On the other, we see the world’s biggest game of duck-duck-goose. Where young consumers are forced into consuming faster and faster, just to feel like they fit in, to feel like they belong; which is certainly understandable after that feeling of “belonging” has nearly evaporated over the 2+ year span since COVID hit, and we lost every element of our high school and college social lives. “But what about social media and technology connecting people?” Clearly, that’s not helping to bring us together; Gen Z is the loneliest generation, with more people feeling isolated in today’s world than ever before.
“Modern progress has brought unprecedented advances that make it easier for us technically to connect, but often these advances create unforeseen challenges that make us feel more alone and disconnected.
- Dr. Vivek Murthy, United States Surgeon General and author of Together: The Healing Power of Human Connection in a Sometimes Lonely World
Interpreting the Gen Z fashion trends of today
And yet even within this game of fashion catch-up, here are the top trends of the past year:
Gorpcore, normcore, Y2K, Indie Sleaze, dark academic, collegecore, ivy style, vintage, preppy, old-money aesthetic, e-girl/e-boy, coconut girl, avant basic, zara chic.
See a pattern? There is an overwhelmingly strong desire to connect with the past; what seems like a backlash against the always fast-approaching future. Y2K, (other trends here), athleisure, etc; youth fashion trends of the last few years have been dominated by these nostalgic eras. Today, nostalgia dominates our generational aesthetic. To pull from this recent piece by Megan Cullen of BBH on Gen Z and Nostalgia:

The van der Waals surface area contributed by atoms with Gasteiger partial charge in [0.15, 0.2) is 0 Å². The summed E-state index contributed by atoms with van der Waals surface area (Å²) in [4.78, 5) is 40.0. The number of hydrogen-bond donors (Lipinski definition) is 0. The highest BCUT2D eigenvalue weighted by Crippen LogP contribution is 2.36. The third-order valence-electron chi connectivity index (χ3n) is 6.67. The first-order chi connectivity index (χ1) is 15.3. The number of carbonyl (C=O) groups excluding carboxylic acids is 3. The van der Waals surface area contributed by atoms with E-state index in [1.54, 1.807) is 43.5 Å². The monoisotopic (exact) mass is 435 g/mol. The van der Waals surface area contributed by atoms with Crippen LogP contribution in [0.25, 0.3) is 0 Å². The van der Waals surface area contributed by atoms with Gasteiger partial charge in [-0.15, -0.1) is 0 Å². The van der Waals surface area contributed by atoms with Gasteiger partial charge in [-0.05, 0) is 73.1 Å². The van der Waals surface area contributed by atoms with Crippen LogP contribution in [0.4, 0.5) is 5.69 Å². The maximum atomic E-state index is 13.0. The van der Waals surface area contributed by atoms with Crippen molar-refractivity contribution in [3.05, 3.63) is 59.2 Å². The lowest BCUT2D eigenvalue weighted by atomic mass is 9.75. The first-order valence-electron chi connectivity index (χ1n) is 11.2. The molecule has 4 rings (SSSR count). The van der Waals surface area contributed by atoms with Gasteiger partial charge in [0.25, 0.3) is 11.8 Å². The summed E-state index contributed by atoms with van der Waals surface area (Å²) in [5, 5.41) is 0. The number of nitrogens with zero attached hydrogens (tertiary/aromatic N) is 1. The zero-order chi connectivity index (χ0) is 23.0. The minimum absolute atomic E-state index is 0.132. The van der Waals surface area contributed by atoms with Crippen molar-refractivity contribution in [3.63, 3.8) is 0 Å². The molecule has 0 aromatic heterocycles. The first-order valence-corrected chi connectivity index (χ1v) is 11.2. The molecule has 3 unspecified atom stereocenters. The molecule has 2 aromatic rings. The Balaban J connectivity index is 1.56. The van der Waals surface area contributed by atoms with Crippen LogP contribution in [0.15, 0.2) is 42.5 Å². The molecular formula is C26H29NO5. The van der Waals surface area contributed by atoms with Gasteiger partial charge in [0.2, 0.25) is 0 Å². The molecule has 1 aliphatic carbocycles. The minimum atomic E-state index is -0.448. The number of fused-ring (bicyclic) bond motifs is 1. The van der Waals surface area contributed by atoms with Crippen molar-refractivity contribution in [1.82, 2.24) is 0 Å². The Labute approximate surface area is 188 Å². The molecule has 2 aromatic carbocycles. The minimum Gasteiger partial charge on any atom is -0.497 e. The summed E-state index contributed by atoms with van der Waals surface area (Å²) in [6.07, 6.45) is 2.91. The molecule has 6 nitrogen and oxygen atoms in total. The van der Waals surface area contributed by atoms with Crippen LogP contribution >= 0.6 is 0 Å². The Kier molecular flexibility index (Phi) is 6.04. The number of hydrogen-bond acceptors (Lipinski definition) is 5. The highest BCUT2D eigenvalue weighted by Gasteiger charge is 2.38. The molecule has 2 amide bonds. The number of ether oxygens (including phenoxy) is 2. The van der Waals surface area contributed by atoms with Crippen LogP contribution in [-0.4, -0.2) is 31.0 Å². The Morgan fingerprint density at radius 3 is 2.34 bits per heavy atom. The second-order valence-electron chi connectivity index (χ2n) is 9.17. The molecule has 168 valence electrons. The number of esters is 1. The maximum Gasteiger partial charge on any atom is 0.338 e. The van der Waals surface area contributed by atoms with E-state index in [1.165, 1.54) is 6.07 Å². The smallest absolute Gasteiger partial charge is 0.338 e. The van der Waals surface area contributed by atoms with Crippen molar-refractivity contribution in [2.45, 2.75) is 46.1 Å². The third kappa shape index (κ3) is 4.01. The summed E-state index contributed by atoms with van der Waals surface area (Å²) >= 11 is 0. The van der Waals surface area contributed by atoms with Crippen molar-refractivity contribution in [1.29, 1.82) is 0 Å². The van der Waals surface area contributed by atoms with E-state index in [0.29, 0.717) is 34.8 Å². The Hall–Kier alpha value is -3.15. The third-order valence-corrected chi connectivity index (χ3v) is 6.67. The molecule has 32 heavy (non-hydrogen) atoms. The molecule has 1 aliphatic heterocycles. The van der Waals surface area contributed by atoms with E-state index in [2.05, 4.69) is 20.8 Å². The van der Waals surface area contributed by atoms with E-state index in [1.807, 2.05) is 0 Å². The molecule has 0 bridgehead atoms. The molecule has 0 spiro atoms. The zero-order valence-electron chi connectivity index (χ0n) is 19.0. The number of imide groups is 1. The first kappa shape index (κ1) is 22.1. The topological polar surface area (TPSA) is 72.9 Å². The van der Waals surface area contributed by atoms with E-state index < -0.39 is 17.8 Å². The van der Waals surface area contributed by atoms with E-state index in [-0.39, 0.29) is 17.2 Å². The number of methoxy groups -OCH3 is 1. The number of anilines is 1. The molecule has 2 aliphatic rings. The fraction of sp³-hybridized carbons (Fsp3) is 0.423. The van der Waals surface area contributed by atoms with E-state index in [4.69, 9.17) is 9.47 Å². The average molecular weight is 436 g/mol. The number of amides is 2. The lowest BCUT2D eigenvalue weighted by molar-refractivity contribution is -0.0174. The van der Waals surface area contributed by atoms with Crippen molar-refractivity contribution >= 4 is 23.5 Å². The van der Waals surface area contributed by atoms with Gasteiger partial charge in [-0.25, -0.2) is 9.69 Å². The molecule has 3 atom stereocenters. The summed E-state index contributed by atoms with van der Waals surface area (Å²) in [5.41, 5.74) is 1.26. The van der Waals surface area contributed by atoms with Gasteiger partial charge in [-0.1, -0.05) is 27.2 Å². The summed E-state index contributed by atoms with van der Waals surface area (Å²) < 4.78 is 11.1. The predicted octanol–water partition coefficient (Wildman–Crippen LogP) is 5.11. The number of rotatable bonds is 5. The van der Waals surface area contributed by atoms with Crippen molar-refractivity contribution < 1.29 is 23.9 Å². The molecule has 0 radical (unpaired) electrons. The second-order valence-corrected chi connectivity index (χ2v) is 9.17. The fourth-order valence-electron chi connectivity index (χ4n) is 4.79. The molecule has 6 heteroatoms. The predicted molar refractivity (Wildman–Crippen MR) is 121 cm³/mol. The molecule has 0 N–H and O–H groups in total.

“If you look to the trends that have defined Gen Z and young Millennial style in the last couple of years, you’d be hard-pushed to find anything that feels truly new.
First – in early 2020 - it was Y2K: low rise denim miniskirts, bedazzled logos, and wired headphones all made a comeback, along with a resurgence in the music and TV shows of the early noughties.
Then we heard ‘Indie Sleaze’ was coming back. I didn’t know what it was either, but apparently, if you just imagine walking into an American Apparel circa 2008, you’ll have a pretty good picture of it.
And now - according to TikTok - it’s all about the Twee/Tumblr aesthetic of 2014, a time that doesn’t rightly feel long enough ago to elicit that nostalgic longing for things past.”
Fashion gives us yet another lens through which to understand why nostalgia is such a powerful factor. As society moves forward, our fashion tastes look back. Cullen of BBH calls this nostalgic force futurephobia, and it’s hard to disagree with that assessment.